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Why You Must Document Money Spent from 529 College Savings Plans

August 9th, 2012 · No Comments · Taxes

by Staff

As I blogged a couple of months ago, 529 plans are a great way to save tax-free money for college. The only stipulation is that any money withdrawn from the plan must go toward “qualifying” college-related expenses. And while administrators generally don’t ask you for proof of how you’re spending the money, you are required to note its use. That said, hold on to your documentation, just in case.

As reported by Kiplinger, “Come tax time, you’ll get a 1099Q form from the plan reporting the distribution, and it’s up to you to determine how much, if any, is taxable. (If all the money went for qualified expenses, it’s all tax-free.) You should keep the documentation of the qualifying expenses in your tax files in case of an audit.”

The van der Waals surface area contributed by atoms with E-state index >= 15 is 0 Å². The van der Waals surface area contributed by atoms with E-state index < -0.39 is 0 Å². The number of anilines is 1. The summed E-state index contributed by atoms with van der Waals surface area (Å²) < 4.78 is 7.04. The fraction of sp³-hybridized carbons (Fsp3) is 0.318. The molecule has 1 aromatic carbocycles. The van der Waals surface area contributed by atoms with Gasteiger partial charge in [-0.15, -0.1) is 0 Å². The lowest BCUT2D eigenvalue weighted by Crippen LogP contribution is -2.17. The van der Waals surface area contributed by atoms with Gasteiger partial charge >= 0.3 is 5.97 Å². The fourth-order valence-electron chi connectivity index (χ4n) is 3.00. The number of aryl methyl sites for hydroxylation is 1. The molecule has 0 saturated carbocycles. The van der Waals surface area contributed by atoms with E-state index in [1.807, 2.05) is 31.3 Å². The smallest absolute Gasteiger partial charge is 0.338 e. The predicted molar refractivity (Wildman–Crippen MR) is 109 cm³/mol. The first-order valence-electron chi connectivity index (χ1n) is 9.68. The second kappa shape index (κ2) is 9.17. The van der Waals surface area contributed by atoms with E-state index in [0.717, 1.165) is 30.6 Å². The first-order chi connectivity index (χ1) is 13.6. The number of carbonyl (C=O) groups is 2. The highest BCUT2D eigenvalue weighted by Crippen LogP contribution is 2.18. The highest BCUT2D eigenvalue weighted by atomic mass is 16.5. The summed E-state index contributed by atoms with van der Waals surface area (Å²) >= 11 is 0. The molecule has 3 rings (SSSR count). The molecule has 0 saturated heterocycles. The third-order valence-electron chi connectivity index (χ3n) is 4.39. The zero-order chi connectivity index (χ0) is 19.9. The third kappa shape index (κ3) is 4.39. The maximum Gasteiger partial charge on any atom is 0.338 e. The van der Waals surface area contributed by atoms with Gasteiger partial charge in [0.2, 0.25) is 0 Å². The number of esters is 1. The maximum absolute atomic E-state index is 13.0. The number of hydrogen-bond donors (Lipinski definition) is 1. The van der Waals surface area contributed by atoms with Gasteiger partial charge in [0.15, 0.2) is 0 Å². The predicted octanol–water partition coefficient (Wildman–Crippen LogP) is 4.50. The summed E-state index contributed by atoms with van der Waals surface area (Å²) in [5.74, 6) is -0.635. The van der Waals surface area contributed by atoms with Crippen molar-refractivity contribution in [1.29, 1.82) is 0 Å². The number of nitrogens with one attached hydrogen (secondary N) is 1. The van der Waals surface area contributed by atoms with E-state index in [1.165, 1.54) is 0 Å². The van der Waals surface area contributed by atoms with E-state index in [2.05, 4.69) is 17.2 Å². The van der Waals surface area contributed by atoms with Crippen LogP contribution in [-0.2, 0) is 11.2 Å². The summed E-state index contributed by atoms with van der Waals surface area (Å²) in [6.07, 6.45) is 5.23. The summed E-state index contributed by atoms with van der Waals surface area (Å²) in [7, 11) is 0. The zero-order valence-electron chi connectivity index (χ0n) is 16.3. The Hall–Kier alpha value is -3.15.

There are two types of 529 plans:

1) Pre-paid tuition plans generally allow college savers to purchase units or credits at participating colleges and universities for future tuition and, in some cases, room and board.

2) College savings plans generally permit a college saver (also called the “account holder”) to establish an account for a student (the “beneficiary”) for the purpose of paying the beneficiary’s eligible college expenses.

College expenses covered under the tax-free 529 plan include:

  • Tuition
  • Room and board (including off-campus living provided the student is enrolled at least half-time)
  • Books
  • Fees
  • Supplies
  • Required equipment
“Most 529 plans permit qualified withdrawals to either the account owner, the beneficiary or the school” reports Kiplinger, “so you could withdraw the money yourself and then write a check to the school, or you may be able to pay the school with the 529 money directly.”

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